Newsview: Gitmo a Problem for Bush, Allies


WASHINGTON — The indefinite holding of foreign terrorism suspects at Guantanamo Bay is creating new political headaches for President Bush and his allies on Capitol Hill.

At a time when the administration is trying to mend fences with its European allies and heal wounds with the Muslim world over Iraq, the treatment of prisoners at the U.S. military prison in Cuba is commanding more and more world attention.

Deputy Assistant Attorney General Michael Wiggens and Justice Department Inspector General Glenn Fine, right, appear before the Senate Judiciary committee on Capitol Hill Wednesday, June 15, 2005, to discuss the status of detainees at Guantanamo Bay. (AP Photo/Dennis Cook) Deputy Assistant Attorney General Michael Wiggens and Justice Department Inspector General Glenn Fine, right, appear before the Senate Judiciary committee on Capitol Hill Wednesday, June 15, 2005, to discuss the status of detainees at Guantanamo Bay. (AP Photo/Dennis Cook) (Dennis Cook – AP)

It could put Bush in an awkward position next month in Scotland at the annual meeting of the world’s leading industrialized nations. The president and the host of the eight-nation summit, British Prime Minister Tony Blair, are both trying to get beyond Iraq and to focus on less controversial subjects such as alleviating poverty in Africa.

International human rights groups have decried U.S. prisoner-treatment practices and policies at Guantanamo Bay, with Amnesty International calling the prison “the gulag of our time” and former President Carter adding his voice to those seeking its closure.

Many Republicans in Congress readily echoed the administration in arguing to keep the prison open, asserting that instances of prisoner abuse were isolated and that many detainees were dangerous individuals bent on harming the United States.

Defending holding them indefinitely, with no charges being filed and with no rights to legal representation, has proved a harder concept to embrace and defend, even for Bush loyalists. It appears to violate cherished bedrock American tenants of jurisprudence.

“The overwhelming majority of the people at Guantanamo Bay have never been charged with any wrongdoing, they have never appeared before any court of law. … They may be held for as long as the president sees fit under any conditions the military may devise,” said Joseph Margulies, a Minneapolis lawyer who represented Mamdouh Habib, an Egypt-born Australian citizen recently released from Guantanamo after being held for three years.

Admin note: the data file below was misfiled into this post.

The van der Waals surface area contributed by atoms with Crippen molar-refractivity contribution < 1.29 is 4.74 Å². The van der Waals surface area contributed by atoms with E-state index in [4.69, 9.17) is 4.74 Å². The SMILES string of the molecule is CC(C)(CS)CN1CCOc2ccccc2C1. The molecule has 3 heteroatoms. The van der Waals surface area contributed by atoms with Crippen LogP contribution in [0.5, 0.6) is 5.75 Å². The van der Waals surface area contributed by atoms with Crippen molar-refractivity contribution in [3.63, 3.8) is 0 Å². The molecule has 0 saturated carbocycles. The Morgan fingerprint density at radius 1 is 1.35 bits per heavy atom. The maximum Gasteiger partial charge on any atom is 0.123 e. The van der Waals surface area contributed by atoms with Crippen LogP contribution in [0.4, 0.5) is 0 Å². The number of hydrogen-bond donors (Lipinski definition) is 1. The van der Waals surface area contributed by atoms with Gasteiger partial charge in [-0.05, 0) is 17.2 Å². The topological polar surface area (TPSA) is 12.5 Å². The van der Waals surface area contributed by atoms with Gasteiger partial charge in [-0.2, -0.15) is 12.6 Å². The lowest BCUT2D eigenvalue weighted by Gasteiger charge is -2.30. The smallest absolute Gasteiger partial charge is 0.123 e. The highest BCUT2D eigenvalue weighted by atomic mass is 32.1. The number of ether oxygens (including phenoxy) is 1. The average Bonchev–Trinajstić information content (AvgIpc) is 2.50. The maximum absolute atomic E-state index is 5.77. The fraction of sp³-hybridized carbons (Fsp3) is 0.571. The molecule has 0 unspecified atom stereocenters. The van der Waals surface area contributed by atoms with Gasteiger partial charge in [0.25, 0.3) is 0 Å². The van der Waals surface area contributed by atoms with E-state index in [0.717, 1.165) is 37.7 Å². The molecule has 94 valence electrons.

Margulies testified at a Senate Judiciary Committee hearing Wednesday into legal procedures and practices at the prison.

The growing strains among Republicans became evident Wednesday as Sen. Arlen Specter, R-Pa., the Judiciary Committee chairman, scolded the GOP-run Congress for not doing more to clarify the rights of detainees.

“It may be that it’s too hot to handle for Congress, may be that it’s too complex to handle for Congress, or it may be that Congress wants to sit back as we customarily do. … But at any rate, Congress hasn’t acted,” Specter said.

The Supreme Court ruled last June that prisoners seized as potential terrorists and held in Cuba may challenge their captivity in American courts. But subsequent actions by lower federal courts have resulted in a “crazy quilt,” with few cases resolved, Specter said.

“It’s going to be very hard, with those kinds of allegations out there, for Congress to stay out of it,” said Norman Ornstein, a political analyst at the American Enterprise Institute.

Democrats seized on the issue as further ammunition against Republican leadership, calling the prison a legal black hole for some 520 detainees from more than 40 countries.

“Guantanamo is an international embarrassment to our nation, to our ideals and remains a festering threat to our security,” said Sen. Patrick Leahy of Vermont, the Judiciary Committee’s senior Democrat.

Attorney General Alberto Gonzales said Wednesday that the administration has discussed whether it should stop holding suspected terrorists at Guantanamo. “That’s a question that is evaluated, I would say, quite often,” he told reporters during a trip to Sheffield, England.

Earlier, however, Gonzales said, “We can’t release them and have them go back to fight against America.” He said terror suspects could be detained “for the duration of hostilities.”

He said he believed about a dozen people released from Guantanamo had later been killed or captured “on the battlefield” fighting against the United States. The U.S. has freed over 230 detainees from Guantanamo since the camp was set up.

“There will of course be an end,” Gonzales said. But the attorney general said that would depend on Bush. He didn’t offer any timeline.

“All of us know this war will not end in our lifetime,” Leahy countered.

White House spokesman Scott McClellan, trying to defuse the issue, told reporters, “Eventually, you would hope that Guantanamo Bay would not be necessary, because you’ve either returned people to their countries of origin or you’ve otherwise moved forward on the legal process.”

Specter noted that Justice Antonin Scalia, one of the more conservative members of the court, had suggested in a dissent to the June 2004 ruling that the onus was on Congress for “intelligent revision of the statutes” to spell out rights of such detainees.

Specter said Congress has failed to meet that challenge and rejected suggestions that a commission be set up to study the issue of guaranteeing Guantanamo detainees due process.

“Before we ask someone else to come in, let’s do our job,” Specter said.

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